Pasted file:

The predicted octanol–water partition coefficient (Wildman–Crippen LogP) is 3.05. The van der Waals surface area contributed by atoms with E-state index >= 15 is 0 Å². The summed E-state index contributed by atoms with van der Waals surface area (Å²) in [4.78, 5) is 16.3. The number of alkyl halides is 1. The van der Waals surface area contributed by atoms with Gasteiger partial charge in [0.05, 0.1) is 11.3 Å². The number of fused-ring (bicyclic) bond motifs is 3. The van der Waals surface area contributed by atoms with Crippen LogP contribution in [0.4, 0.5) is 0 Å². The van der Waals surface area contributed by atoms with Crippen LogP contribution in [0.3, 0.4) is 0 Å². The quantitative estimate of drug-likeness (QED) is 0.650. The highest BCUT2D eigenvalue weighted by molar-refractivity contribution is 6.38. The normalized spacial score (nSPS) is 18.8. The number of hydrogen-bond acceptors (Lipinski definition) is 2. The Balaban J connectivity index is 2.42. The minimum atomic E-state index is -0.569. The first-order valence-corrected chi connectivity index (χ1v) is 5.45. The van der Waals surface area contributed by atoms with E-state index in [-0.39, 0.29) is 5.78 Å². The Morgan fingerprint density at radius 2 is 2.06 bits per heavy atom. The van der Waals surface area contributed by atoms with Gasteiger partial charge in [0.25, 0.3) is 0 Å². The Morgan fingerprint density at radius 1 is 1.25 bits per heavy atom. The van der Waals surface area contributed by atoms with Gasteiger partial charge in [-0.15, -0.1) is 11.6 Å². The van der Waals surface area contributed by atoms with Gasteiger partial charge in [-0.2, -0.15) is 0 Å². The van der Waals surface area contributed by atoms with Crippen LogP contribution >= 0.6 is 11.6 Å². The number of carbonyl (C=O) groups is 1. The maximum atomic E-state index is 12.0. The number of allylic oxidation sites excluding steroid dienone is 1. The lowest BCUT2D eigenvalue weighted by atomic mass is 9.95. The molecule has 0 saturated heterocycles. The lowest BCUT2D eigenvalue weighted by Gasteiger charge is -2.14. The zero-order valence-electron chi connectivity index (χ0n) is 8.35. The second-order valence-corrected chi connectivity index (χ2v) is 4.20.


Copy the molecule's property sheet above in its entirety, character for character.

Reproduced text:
The predicted octanol–water partition coefficient (Wildman–Crippen LogP) is 3.05. The van der Waals surface area contributed by atoms with E-state index >= 15 is 0 Å². The summed E-state index contributed by atoms with van der Waals surface area (Å²) in [4.78, 5) is 16.3. The number of alkyl halides is 1. The van der Waals surface area contributed by atoms with Gasteiger partial charge in [0.05, 0.1) is 11.3 Å². The number of fused-ring (bicyclic) bond motifs is 3. The van der Waals surface area contributed by atoms with Crippen LogP contribution in [0.4, 0.5) is 0 Å². The van der Waals surface area contributed by atoms with Crippen LogP contribution in [0.3, 0.4) is 0 Å². The quantitative estimate of drug-likeness (QED) is 0.650. The highest BCUT2D eigenvalue weighted by molar-refractivity contribution is 6.38. The normalized spacial score (nSPS) is 18.8. The number of hydrogen-bond acceptors (Lipinski definition) is 2. The Balaban J connectivity index is 2.42. The minimum atomic E-state index is -0.569. The first-order valence-corrected chi connectivity index (χ1v) is 5.45. The van der Waals surface area contributed by atoms with E-state index in [-0.39, 0.29) is 5.78 Å². The Morgan fingerprint density at radius 2 is 2.06 bits per heavy atom. The van der Waals surface area contributed by atoms with Gasteiger partial charge in [0.25, 0.3) is 0 Å². The Morgan fingerprint density at radius 1 is 1.25 bits per heavy atom. The van der Waals surface area contributed by atoms with Gasteiger partial charge in [-0.15, -0.1) is 11.6 Å². The van der Waals surface area contributed by atoms with Gasteiger partial charge in [-0.2, -0.15) is 0 Å². The van der Waals surface area contributed by atoms with Crippen LogP contribution >= 0.6 is 11.6 Å². The number of carbonyl (C=O) groups is 1. The maximum atomic E-state index is 12.0. The number of allylic oxidation sites excluding steroid dienone is 1. The lowest BCUT2D eigenvalue weighted by atomic mass is 9.95. The molecule has 0 saturated heterocycles. The lowest BCUT2D eigenvalue weighted by Gasteiger charge is -2.14. The zero-order valence-electron chi connectivity index (χ0n) is 8.35. The second-order valence-corrected chi connectivity index (χ2v) is 4.20.